The U.S. says it plans to sell the last of its ownership stake in automaker General Motors by the end of the year.
The government owned 61 percent of the world's second biggest auto manufacturer five years ago. The U.S. took control of GM after handing it a nearly $50 billion bailout to keep it from collapsing at the height of the steep American economic downturn in 2008.
But the government has gradually been selling portions of the 912 million shares it owned, leaving its stake at less than 2 percent. The government has so far recovered more than $38 billion of its bailout. At GM's current stock price of about $38 a share, the government would recoup more than another $1 billion with the sale of its last 31 million shares.
In the final accounting, the government investment in GM could cost taxpayers about $10 billion.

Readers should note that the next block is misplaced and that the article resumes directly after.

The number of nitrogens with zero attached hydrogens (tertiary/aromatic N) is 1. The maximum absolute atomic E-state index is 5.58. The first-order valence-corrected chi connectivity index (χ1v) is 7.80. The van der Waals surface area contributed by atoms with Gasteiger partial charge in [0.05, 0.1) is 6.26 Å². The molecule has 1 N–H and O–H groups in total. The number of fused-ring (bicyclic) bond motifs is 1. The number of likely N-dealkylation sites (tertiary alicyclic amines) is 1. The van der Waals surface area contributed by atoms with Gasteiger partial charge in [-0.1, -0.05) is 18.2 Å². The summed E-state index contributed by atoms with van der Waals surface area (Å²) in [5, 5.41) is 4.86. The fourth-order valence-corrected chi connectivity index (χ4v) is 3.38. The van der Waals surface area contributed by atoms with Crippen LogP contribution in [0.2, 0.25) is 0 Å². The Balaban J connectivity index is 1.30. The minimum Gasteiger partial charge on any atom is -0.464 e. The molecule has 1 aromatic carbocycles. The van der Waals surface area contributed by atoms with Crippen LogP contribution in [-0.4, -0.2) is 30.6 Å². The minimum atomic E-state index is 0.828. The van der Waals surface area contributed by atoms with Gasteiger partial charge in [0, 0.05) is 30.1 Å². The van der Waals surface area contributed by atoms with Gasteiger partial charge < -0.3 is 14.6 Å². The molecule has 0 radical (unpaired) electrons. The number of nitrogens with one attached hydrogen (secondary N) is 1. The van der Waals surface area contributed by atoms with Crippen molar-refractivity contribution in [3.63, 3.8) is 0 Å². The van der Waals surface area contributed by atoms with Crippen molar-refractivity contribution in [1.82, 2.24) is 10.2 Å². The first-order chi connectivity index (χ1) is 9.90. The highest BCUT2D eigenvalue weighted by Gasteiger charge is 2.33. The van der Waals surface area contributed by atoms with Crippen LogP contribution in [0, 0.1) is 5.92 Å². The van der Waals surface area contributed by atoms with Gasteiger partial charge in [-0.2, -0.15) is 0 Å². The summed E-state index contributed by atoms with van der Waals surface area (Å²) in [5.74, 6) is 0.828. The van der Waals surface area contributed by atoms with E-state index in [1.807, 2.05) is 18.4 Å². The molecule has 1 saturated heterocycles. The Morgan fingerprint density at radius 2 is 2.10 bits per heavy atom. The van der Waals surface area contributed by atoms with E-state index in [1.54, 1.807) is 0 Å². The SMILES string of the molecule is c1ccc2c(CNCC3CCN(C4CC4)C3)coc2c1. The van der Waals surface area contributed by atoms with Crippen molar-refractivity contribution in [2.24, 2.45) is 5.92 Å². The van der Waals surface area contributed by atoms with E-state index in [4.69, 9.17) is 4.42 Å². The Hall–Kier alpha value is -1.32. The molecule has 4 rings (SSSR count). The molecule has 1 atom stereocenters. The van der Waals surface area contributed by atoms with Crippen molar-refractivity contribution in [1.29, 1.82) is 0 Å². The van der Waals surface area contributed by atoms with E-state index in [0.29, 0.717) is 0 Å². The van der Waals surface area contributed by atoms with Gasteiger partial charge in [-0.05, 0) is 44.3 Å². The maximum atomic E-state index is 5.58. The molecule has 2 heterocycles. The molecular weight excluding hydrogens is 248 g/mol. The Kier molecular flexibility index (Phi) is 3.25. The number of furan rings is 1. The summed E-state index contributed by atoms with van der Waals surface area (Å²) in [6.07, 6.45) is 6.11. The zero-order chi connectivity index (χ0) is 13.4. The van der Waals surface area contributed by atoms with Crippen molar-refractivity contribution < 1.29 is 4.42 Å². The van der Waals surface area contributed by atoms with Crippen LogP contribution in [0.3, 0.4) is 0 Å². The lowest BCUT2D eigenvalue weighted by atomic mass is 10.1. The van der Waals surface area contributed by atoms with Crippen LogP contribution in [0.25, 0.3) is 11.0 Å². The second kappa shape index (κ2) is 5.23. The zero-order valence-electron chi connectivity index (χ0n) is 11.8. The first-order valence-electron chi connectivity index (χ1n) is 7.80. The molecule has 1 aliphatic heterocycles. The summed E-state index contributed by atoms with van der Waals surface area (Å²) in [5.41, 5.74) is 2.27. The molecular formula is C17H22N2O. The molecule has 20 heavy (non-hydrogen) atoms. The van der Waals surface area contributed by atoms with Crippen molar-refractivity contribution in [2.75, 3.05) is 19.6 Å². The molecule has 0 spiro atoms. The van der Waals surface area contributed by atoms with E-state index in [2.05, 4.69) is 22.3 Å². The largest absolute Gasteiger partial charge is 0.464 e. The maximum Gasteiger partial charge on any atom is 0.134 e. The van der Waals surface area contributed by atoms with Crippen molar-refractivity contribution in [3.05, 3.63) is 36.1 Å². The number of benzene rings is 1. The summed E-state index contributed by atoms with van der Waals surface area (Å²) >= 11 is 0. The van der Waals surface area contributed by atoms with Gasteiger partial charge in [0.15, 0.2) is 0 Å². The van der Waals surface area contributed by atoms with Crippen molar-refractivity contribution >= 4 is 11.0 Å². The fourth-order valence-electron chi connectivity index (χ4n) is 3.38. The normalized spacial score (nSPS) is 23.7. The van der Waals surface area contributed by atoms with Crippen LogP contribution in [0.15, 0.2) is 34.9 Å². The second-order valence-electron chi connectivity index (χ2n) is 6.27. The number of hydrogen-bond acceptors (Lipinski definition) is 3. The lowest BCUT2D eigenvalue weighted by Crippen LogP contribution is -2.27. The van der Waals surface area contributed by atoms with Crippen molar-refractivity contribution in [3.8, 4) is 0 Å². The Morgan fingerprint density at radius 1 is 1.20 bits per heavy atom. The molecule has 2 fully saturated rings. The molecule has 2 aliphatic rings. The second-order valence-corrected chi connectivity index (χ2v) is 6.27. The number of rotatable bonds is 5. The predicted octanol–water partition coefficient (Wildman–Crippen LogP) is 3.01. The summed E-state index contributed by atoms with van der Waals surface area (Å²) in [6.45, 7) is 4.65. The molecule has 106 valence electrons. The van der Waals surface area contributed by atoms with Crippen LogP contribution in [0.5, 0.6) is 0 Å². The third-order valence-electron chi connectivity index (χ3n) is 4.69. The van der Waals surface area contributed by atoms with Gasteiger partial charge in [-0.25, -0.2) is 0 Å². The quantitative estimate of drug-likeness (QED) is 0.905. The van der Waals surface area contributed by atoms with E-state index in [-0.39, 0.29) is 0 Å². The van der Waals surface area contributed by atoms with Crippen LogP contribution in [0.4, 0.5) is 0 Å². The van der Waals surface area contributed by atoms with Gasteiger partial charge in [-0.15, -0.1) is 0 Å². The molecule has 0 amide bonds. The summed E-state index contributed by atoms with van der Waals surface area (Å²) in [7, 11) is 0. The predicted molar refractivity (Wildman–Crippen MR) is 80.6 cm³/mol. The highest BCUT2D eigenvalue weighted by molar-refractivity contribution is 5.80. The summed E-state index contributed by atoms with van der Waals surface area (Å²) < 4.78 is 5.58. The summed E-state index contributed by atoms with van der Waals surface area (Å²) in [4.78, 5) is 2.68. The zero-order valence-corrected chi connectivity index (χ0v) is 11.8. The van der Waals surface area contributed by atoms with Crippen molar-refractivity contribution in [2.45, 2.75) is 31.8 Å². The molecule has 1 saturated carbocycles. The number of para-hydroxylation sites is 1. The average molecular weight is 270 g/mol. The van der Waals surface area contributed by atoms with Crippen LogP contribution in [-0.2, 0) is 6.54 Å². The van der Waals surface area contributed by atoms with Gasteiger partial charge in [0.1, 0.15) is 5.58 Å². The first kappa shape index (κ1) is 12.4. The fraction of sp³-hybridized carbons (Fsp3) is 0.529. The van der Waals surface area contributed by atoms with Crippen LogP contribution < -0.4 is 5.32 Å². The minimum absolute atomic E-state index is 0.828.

But a Treasury official, Tim Bowler, said Thursday that if the government had not bailed out GM and another automaker, Chrysler, "the cost to the country would have been substantial," with lost jobs and lower economic growth.
Overall, the government says it has come out slightly ahead with its investments in failing businesses during the economic downturn that was the country's worst in seven decades. The U.S. handed out more than $421 billion in bailouts and so far has recovered more than $431 billion.